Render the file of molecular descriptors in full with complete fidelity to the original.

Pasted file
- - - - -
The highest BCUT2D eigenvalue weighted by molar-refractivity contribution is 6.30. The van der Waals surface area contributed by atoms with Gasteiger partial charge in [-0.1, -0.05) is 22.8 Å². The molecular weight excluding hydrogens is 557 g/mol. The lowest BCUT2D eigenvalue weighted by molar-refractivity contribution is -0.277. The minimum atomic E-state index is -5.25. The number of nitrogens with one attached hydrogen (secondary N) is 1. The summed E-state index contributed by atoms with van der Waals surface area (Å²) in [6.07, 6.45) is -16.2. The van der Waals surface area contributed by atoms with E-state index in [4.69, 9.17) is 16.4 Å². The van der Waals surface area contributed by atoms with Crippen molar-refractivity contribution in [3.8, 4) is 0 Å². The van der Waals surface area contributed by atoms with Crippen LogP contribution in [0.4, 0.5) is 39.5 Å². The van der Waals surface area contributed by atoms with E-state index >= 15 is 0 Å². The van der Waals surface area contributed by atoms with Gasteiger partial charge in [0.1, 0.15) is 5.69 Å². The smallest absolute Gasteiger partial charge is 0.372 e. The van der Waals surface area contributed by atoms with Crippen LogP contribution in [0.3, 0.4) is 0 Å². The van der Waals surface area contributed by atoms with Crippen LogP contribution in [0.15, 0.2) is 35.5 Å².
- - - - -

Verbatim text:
The highest BCUT2D eigenvalue weighted by molar-refractivity contribution is 6.30. The van der Waals surface area contributed by atoms with Gasteiger partial charge in [-0.1, -0.05) is 22.8 Å². The molecular weight excluding hydrogens is 557 g/mol. The lowest BCUT2D eigenvalue weighted by molar-refractivity contribution is -0.277. The minimum atomic E-state index is -5.25. The number of nitrogens with one attached hydrogen (secondary N) is 1. The summed E-state index contributed by atoms with van der Waals surface area (Å²) in [6.07, 6.45) is -16.2. The van der Waals surface area contributed by atoms with E-state index in [4.69, 9.17) is 16.4 Å². The van der Waals surface area contributed by atoms with Crippen molar-refractivity contribution in [3.8, 4) is 0 Å². The van der Waals surface area contributed by atoms with Crippen LogP contribution in [0.4, 0.5) is 39.5 Å². The van der Waals surface area contributed by atoms with E-state index >= 15 is 0 Å². The van der Waals surface area contributed by atoms with Gasteiger partial charge in [0.1, 0.15) is 5.69 Å². The smallest absolute Gasteiger partial charge is 0.372 e. The van der Waals surface area contributed by atoms with Crippen LogP contribution in [0.3, 0.4) is 0 Å². The van der Waals surface area contributed by atoms with Crippen LogP contribution in [0.15, 0.2) is 35.5 Å².